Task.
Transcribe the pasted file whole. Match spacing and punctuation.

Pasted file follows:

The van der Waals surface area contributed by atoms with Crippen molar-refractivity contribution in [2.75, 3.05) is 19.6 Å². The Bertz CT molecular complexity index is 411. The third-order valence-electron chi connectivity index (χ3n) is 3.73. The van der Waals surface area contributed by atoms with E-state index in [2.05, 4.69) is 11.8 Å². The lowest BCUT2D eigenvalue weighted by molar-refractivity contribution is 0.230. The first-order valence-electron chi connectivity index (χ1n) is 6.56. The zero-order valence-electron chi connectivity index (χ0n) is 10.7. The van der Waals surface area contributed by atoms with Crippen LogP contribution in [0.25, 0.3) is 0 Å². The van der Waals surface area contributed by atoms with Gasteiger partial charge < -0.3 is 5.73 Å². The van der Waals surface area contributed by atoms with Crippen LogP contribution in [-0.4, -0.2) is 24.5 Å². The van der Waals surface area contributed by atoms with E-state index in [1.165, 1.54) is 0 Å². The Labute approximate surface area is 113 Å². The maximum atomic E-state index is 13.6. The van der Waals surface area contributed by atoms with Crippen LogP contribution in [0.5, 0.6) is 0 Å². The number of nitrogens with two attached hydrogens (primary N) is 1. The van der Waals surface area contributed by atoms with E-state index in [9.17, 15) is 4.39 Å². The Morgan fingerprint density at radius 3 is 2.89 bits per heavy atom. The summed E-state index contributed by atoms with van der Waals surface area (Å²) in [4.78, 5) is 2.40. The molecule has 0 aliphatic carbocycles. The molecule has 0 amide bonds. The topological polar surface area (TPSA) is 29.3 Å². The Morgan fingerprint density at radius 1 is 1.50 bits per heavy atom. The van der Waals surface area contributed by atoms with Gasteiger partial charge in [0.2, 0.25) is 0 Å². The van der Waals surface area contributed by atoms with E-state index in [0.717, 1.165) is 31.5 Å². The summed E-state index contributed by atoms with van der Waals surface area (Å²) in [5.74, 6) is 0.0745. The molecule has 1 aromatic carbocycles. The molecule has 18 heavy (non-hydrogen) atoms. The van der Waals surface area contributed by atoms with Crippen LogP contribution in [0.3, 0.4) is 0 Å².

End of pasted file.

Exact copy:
The van der Waals surface area contributed by atoms with Crippen molar-refractivity contribution in [2.75, 3.05) is 19.6 Å². The Bertz CT molecular complexity index is 411. The third-order valence-electron chi connectivity index (χ3n) is 3.73. The van der Waals surface area contributed by atoms with E-state index in [2.05, 4.69) is 11.8 Å². The lowest BCUT2D eigenvalue weighted by molar-refractivity contribution is 0.230. The first-order valence-electron chi connectivity index (χ1n) is 6.56. The zero-order valence-electron chi connectivity index (χ0n) is 10.7. The van der Waals surface area contributed by atoms with Crippen LogP contribution in [0.25, 0.3) is 0 Å². The van der Waals surface area contributed by atoms with Gasteiger partial charge < -0.3 is 5.73 Å². The van der Waals surface area contributed by atoms with Crippen LogP contribution in [-0.4, -0.2) is 24.5 Å². The van der Waals surface area contributed by atoms with E-state index in [1.165, 1.54) is 0 Å². The Labute approximate surface area is 113 Å². The maximum atomic E-state index is 13.6. The van der Waals surface area contributed by atoms with Crippen LogP contribution in [0.5, 0.6) is 0 Å². The number of nitrogens with two attached hydrogens (primary N) is 1. The van der Waals surface area contributed by atoms with E-state index in [9.17, 15) is 4.39 Å². The Morgan fingerprint density at radius 3 is 2.89 bits per heavy atom. The summed E-state index contributed by atoms with van der Waals surface area (Å²) in [4.78, 5) is 2.40. The molecule has 0 aliphatic carbocycles. The molecule has 0 amide bonds. The topological polar surface area (TPSA) is 29.3 Å². The Morgan fingerprint density at radius 1 is 1.50 bits per heavy atom. The van der Waals surface area contributed by atoms with Gasteiger partial charge in [0.2, 0.25) is 0 Å². The van der Waals surface area contributed by atoms with E-state index in [0.717, 1.165) is 31.5 Å². The summed E-state index contributed by atoms with van der Waals surface area (Å²) in [5.74, 6) is 0.0745. The molecule has 1 aromatic carbocycles. The molecule has 18 heavy (non-hydrogen) atoms. The van der Waals surface area contributed by atoms with Crippen LogP contribution in [0.3, 0.4) is 0 Å².